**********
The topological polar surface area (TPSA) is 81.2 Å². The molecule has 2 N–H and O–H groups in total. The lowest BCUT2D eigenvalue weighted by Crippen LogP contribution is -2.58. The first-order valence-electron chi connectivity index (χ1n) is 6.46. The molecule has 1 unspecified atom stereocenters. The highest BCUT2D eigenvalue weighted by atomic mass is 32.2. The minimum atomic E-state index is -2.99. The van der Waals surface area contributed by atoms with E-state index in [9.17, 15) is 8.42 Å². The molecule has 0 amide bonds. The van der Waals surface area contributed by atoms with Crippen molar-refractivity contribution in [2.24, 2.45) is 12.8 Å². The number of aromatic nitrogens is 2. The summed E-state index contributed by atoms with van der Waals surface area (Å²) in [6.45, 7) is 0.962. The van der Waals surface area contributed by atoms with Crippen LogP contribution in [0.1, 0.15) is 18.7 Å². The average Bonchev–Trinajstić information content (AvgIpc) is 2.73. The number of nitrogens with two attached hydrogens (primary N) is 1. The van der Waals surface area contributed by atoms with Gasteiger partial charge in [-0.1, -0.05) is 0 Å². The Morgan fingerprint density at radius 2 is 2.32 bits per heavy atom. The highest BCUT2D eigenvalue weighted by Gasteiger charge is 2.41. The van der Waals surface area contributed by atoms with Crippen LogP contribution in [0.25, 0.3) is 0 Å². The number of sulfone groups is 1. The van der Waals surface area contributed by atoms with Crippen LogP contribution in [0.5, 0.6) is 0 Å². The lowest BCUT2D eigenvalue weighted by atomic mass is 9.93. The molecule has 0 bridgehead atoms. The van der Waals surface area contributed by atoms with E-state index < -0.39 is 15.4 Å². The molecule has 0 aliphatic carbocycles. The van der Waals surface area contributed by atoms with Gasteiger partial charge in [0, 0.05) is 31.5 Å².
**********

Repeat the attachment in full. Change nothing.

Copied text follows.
The topological polar surface area (TPSA) is 81.2 Å². The molecule has 2 N–H and O–H groups in total. The lowest BCUT2D eigenvalue weighted by Crippen LogP contribution is -2.58. The first-order valence-electron chi connectivity index (χ1n) is 6.46. The molecule has 1 unspecified atom stereocenters. The highest BCUT2D eigenvalue weighted by atomic mass is 32.2. The minimum atomic E-state index is -2.99. The van der Waals surface area contributed by atoms with E-state index in [9.17, 15) is 8.42 Å². The molecule has 0 amide bonds. The van der Waals surface area contributed by atoms with Crippen molar-refractivity contribution in [2.24, 2.45) is 12.8 Å². The number of aromatic nitrogens is 2. The summed E-state index contributed by atoms with van der Waals surface area (Å²) in [6.45, 7) is 0.962. The van der Waals surface area contributed by atoms with Crippen LogP contribution in [0.1, 0.15) is 18.7 Å². The average Bonchev–Trinajstić information content (AvgIpc) is 2.73. The number of nitrogens with two attached hydrogens (primary N) is 1. The van der Waals surface area contributed by atoms with Gasteiger partial charge in [-0.1, -0.05) is 0 Å². The Morgan fingerprint density at radius 2 is 2.32 bits per heavy atom. The highest BCUT2D eigenvalue weighted by Gasteiger charge is 2.41. The van der Waals surface area contributed by atoms with Crippen LogP contribution in [0.25, 0.3) is 0 Å². The number of sulfone groups is 1. The van der Waals surface area contributed by atoms with Crippen LogP contribution in [0.5, 0.6) is 0 Å². The lowest BCUT2D eigenvalue weighted by atomic mass is 9.93. The molecule has 0 bridgehead atoms. The van der Waals surface area contributed by atoms with E-state index < -0.39 is 15.4 Å². The molecule has 0 aliphatic carbocycles. The van der Waals surface area contributed by atoms with Gasteiger partial charge in [0, 0.05) is 31.5 Å².